It’s Just Training!

BJJ academies tend to recognize the value of the saying, “Leave your ego at the door” but it is way more difficult to do in reality.

Most BJJ addicts are competitive personality types and are driven by a powerful desire to win. That drive is what makes us train hard to improve.

The downside of course is that ego applied in the wrong way is counterproductive because it limits your jiu-jitsu. Basically if you are really afraid of tapping in training, you will limit your jiu-jitsu to positions that you are confident in, and your progress in developing new positions slows.

The most helpful way to overcome this mindset is to share that simple quote with training partners: it’s just training!

To elaborate, the primary purpose of training is to improve, not to just win by any means of stalling, 100% strength, or being super conservative.

Your focus should be on experimenting with positions, trying out techniques that you saw in that week’s class, or working on a specific position that you wish to develop in your game.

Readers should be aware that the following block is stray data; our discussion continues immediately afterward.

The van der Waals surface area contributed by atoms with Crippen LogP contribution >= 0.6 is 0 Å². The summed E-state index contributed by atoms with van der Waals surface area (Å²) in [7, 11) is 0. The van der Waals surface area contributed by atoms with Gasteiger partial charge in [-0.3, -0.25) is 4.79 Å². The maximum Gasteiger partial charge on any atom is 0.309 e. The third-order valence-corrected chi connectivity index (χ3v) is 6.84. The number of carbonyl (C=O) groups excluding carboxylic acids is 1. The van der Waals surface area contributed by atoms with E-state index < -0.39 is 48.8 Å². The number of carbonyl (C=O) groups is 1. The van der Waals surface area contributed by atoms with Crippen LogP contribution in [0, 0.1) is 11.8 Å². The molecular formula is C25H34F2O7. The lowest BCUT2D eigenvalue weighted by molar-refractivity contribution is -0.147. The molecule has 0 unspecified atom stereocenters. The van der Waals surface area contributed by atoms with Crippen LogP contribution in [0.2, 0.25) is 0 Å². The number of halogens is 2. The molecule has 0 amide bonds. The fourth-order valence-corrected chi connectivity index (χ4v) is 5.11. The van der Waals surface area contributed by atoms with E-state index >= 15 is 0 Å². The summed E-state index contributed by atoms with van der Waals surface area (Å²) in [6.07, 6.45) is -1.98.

Observe the roll between Demian Maia and Marcelo Garcia, two World Champions who are intensely competitive, but train in a way that allows an exchange of positions.

If you are afraid of trying something new and your guard gets passed as a result – right in front of your instructor no less! – you will close your game.

Before positional sparring, I will say to the students, “Try the techniques that you learned in class today. I don’t care if your guard gets passed or if you tap. It’s just training!”

Observing the rolling, I will see a technique fail. I see a guard get passed because the student attempted something new and it didn’t work. They pause to retie their belt and look at me, their instructor.

I say “Good! You tried it. It didn’t work that time, but you are learning what works and what didn’t work. Try it again. It’s just training!”

This takes the pressure off. You are free to try things and expand your jiu-jitsu game.


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